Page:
The Isle of Man has adopted a pro-active approach in establishing a legal framework that facilitates secure e-business. In 2000 it moved quickly to enact the Electronic Transactions Act, in order to be one of the first offshore jurisdictions to have e-business legislation on the Statute Book.
The purpose of the Electronic Transactions Act 2000 is to:
- Encourage and facilitate the use of information technology in daily life, by removing legal constraints and doubts affecting the use of electronic communications
- Put electronic commerce and paper-based commerce on the same legal footing
- Remove any legal impediments to the use of electronic communications with public authorities
The Act enables businesses and individuals to use
electronic communications in the course of satisfying their legal
obligations. It is based on two principles: media neutrality and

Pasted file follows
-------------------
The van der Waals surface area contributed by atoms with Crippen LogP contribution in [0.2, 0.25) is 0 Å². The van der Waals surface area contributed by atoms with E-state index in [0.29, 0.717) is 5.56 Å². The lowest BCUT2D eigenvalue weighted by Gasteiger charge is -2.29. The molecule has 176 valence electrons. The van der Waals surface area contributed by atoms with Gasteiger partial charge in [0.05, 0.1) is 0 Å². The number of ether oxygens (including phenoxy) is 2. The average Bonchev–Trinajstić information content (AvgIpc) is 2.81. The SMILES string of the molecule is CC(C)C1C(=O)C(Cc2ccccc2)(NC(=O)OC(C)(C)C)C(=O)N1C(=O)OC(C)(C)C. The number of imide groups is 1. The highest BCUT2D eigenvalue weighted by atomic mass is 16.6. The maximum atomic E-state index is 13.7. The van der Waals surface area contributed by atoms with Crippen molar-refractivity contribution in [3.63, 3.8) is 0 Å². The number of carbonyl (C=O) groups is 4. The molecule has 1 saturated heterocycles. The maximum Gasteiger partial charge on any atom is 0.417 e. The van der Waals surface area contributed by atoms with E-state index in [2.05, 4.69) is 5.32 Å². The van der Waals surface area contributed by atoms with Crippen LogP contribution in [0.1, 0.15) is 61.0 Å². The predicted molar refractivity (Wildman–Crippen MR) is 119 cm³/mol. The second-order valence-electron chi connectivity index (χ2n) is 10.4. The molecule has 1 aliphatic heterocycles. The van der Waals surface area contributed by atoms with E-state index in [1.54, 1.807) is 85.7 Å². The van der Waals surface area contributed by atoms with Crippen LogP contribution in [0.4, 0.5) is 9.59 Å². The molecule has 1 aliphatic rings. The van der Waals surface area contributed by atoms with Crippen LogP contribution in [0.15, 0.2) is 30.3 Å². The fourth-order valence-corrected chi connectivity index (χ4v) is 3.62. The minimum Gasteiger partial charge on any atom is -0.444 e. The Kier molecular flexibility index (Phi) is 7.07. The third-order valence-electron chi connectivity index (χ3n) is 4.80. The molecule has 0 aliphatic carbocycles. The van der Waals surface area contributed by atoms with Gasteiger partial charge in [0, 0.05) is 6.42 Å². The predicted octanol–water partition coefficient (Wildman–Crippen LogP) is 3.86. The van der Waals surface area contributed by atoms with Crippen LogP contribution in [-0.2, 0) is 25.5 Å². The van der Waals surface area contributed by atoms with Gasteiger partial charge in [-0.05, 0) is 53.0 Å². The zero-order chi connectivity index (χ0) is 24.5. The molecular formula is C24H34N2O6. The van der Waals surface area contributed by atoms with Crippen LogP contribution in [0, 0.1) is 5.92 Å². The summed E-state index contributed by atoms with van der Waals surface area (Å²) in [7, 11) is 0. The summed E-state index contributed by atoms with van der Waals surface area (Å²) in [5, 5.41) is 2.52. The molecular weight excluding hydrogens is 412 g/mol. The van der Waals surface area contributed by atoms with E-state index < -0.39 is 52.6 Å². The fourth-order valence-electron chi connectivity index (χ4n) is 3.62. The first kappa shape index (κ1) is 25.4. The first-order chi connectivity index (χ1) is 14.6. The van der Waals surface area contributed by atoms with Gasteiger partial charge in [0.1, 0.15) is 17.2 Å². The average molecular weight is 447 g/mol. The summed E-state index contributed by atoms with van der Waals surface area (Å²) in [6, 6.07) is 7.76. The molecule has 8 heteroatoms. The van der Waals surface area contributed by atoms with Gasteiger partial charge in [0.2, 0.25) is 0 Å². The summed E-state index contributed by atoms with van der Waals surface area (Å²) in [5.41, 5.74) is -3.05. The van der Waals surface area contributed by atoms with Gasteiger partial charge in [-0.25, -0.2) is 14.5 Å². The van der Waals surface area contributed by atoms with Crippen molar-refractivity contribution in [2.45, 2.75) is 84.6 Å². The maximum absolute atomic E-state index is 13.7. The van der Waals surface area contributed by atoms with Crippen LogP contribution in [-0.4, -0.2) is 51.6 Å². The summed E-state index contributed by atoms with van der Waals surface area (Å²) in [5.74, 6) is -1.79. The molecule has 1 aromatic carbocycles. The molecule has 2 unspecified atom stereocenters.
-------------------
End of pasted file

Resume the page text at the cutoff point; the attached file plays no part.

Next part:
Media neutrality means that transactions using paper documents and those using electronic communications should be treated equally by the law, and that neither should be given any advantage over the other.
Technological neutrality means that the law should not discriminate between different forms of technology - e.g. by specifying requirements appropriate for one particular form of communication.
The Isle of Man Government recognises that the development of legislation in this field must be kept continuously under review, due to the rapidly changing nature of the industry - and further legislation will be introduced quickly in the future as the need arises.